Life Lessons: Nehemiah

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Sunday - 9:15 AM Sunday School, 10:30 AM Worship Service

by: Denise Robinson

07/07/2021

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Life Lessons: Nehemiah

“For Love of Country”

In our look last week at the book of Esther, we were surprised to find God seemingly absent. There are no prayers, no prophets, no apparent presence of God in the lives of Esther or Mordecai; and yet, in the absence we see a pattern of God’s continual movement in the lives of God’s people. In contrast, however, from the very beginning of the book of Nehemiah God explodes from its pages. Esther was a Jew living a secret identity in the Persian capital city of Susa at the time of King Xerxes I. Many of the events in the book of Esther took place between 485 and 481 BC. Now it’s 40 years later. Another Jew, Nehemiah, is living in the same city, Susa, and Artaxerxes I is now king. Thanks to Esther and Mordecai, Nehemiah is able to live openly as a Jew in Persia but, as we will see, he never forgets his home country.

Before we look at Nehemiah, what happened in the 40 years between Esther and his time? Before them both, after Persia had overthrown the Babylonian Empire, the Jewish people who had been forcibly removed from Israel to return home as long as they continued to pay tribute to Persia. The Persian king Cyrus even authorized the rebuilding of the Temple in Jerusalem and in 516 BC the Temple was reopened with a dedication ceremony. Thirty years later we get to the events of Esther and forty years later we meet Nehemiah. The truth is that while Cyrus and his successor, Darius, allowed Jews to return to Israel and to Jerusalem, many of them chose to remain in Persia. When we think about all the years that had passed, it makes sense. The vast majority of the Jews living in Persia had never lived in Israel – in fact, neither had their parents or even their grandparents. They had lived under Babylonian exile for 100 years; all they knew of Israel were stories handed down from parent to child. They had carved out a comfortable existence in Persia, built lives, families, homes, careers, and friendships. Returning to Israel meant rebuilding homes and cities, returning to a mostly farming way of life, and struggling to even survive. 

When we meet Nehemiah, we are told that he works in the palace where he is the cupbearer to the king. Cupbearer doesn’t sound like much, but it was a highly coveted and trusted position. A cupbearer did more than just taste the king’s food to make sure it was safe; they watched over the preparation of all meals, sat near the king at state functions, and in the process had daily access to the king. This type of access meant that the cupbearer was trusted totally by the king and was often privy to private conversations. A cupbearer’s power was not obvious, but it was very much present.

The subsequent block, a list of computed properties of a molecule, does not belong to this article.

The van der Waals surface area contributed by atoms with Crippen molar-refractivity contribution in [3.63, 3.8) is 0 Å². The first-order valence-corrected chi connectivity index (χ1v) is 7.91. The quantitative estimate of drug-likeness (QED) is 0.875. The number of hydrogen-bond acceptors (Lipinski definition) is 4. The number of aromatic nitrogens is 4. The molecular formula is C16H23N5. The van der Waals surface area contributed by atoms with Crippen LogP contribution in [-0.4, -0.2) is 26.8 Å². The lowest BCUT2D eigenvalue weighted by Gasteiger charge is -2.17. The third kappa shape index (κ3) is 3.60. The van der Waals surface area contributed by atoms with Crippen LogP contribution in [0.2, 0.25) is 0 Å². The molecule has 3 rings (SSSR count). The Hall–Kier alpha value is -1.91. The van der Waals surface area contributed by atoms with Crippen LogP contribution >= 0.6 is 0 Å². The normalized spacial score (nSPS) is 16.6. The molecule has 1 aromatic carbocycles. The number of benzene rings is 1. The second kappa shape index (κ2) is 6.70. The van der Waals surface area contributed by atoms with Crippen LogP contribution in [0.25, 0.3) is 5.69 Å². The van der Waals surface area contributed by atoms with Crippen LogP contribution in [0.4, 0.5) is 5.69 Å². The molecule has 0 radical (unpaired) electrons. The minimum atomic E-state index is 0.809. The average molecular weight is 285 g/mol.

Nehemiah is living 1,000 miles from Jerusalem, a place he’s never been. At best, his grandparents or great-parents lived there. And yet, the beginning of Nehemiah tells us that when men came to the palace from Judah, from Jerusalem, he immediately drew them aside and asked about his homeland and the people living there. He is told that the people are suffering and the city is crumbling. Nehemiah could easily have said, “That’s too bad” or “Sorry to hear such bad news” or maybe even “Thoughts and prayers!” But choosing the right words to say was not his immediate response. Nehemiah, we are told, first wept for his homeland and his people. Then he prayed. Nehemiah 1 is one of the great prayers of the Bible. In his prayer, he worships God, asks God to hear his prayer, confesses his sin, and reminds God of God’s promises to the people. In his confession of sin, he acknowledges that the people of Israel have sinned, that his family has sinned, and that he has sinned. Their sin is their failure to keep the commandments which has offended God deeply. The people deserve their fate, but, as Nehemiah remembers in prayer, God has promised to be faithful if the people return in worship.

Nehemiah, however, doesn’t stop with prayer. While with the king one day, he shows his true emotions – shows his sadness – to the point where the king asks him about the cause of his sorrow. Nehemiah admits that he is greatly afraid to be that honest with the king, but he finds himself telling the king that he wants to go to Jerusalem and rebuild the city. The king might have responded in anger (how dare Nehemiah want to leave his honored position in the palace) or with laughter (Nehemiah was not an architect, what did he know about rebuilding a city), but he doesn’t. He not only grants Nehemiah’s wish, but writes letters for Nehemiah to carry with him that authorize him to act in the king’s name. 

The book of Nehemiah describes his success in rebuilding the city of Jerusalem. But more than that, it’s a book of worship, prayer, and repentance. The first verses of Ch. 9 describe how the people gathered together, confessed their sins, read from Scripture, prayed, and worshipped. Ch. 9 is known as the great prayer of repentance. Their confession of sin went hundreds and hundreds of years back to the time of Moses when the Jewish people sinned in the wilderness by disobeying God. Their confession continued over the centuries – through the time of Joshua and the kings and the prophets – to the overthrow of the nation by Assyria and Babylon. The people confessed their sins through the generations into the present time. “Because of our sins,” Nehemiah and the people say, “we are in great distress.” Then, in Ch. 10, the people promise to keep the law, they lift their hands to God, they sing, and they rejoice.

Ch. 13 is the last chapter of the book of Nehemiah. It opened with prayer and it closes with prayer. “Remember me, O my God, and do not wipe out the good deeds I have done … Remember me, O my God, and show mercy on me according to your great love … Remember me with favor, O my God … Remember me, O my God, and spare me according to the greatness of your steadfast love … Remember me, O my God, for what good I have done.”